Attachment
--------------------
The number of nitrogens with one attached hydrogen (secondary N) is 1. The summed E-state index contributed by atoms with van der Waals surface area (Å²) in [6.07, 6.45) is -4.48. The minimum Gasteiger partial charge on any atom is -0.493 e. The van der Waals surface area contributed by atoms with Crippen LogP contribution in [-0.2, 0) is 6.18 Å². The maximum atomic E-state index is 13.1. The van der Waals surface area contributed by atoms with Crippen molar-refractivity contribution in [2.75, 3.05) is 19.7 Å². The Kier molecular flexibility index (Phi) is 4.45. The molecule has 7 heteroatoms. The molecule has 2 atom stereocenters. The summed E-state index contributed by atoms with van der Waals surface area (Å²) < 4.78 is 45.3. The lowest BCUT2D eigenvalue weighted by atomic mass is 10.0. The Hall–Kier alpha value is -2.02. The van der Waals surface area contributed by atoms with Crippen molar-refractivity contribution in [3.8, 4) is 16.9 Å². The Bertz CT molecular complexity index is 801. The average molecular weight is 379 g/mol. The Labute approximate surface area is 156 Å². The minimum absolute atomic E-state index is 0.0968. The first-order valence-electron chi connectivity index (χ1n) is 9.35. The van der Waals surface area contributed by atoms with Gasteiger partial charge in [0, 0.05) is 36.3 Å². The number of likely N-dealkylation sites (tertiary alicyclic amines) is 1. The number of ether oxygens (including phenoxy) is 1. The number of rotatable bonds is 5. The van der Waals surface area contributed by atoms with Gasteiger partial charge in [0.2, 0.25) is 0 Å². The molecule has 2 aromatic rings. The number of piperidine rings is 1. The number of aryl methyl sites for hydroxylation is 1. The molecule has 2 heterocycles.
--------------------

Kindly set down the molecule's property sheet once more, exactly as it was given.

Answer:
The number of nitrogens with one attached hydrogen (secondary N) is 1. The summed E-state index contributed by atoms with van der Waals surface area (Å²) in [6.07, 6.45) is -4.48. The minimum Gasteiger partial charge on any atom is -0.493 e. The van der Waals surface area contributed by atoms with Crippen LogP contribution in [-0.2, 0) is 6.18 Å². The maximum atomic E-state index is 13.1. The van der Waals surface area contributed by atoms with Crippen molar-refractivity contribution in [2.75, 3.05) is 19.7 Å². The Kier molecular flexibility index (Phi) is 4.45. The molecule has 7 heteroatoms. The molecule has 2 atom stereocenters. The summed E-state index contributed by atoms with van der Waals surface area (Å²) < 4.78 is 45.3. The lowest BCUT2D eigenvalue weighted by atomic mass is 10.0. The Hall–Kier alpha value is -2.02. The van der Waals surface area contributed by atoms with Crippen molar-refractivity contribution in [3.8, 4) is 16.9 Å². The Bertz CT molecular complexity index is 801. The average molecular weight is 379 g/mol. The Labute approximate surface area is 156 Å². The minimum absolute atomic E-state index is 0.0968. The first-order valence-electron chi connectivity index (χ1n) is 9.35. The van der Waals surface area contributed by atoms with Gasteiger partial charge in [0, 0.05) is 36.3 Å². The number of likely N-dealkylation sites (tertiary alicyclic amines) is 1. The number of ether oxygens (including phenoxy) is 1. The number of rotatable bonds is 5. The van der Waals surface area contributed by atoms with Gasteiger partial charge in [0.2, 0.25) is 0 Å². The molecule has 2 aromatic rings. The number of piperidine rings is 1. The number of aryl methyl sites for hydroxylation is 1. The molecule has 2 heterocycles.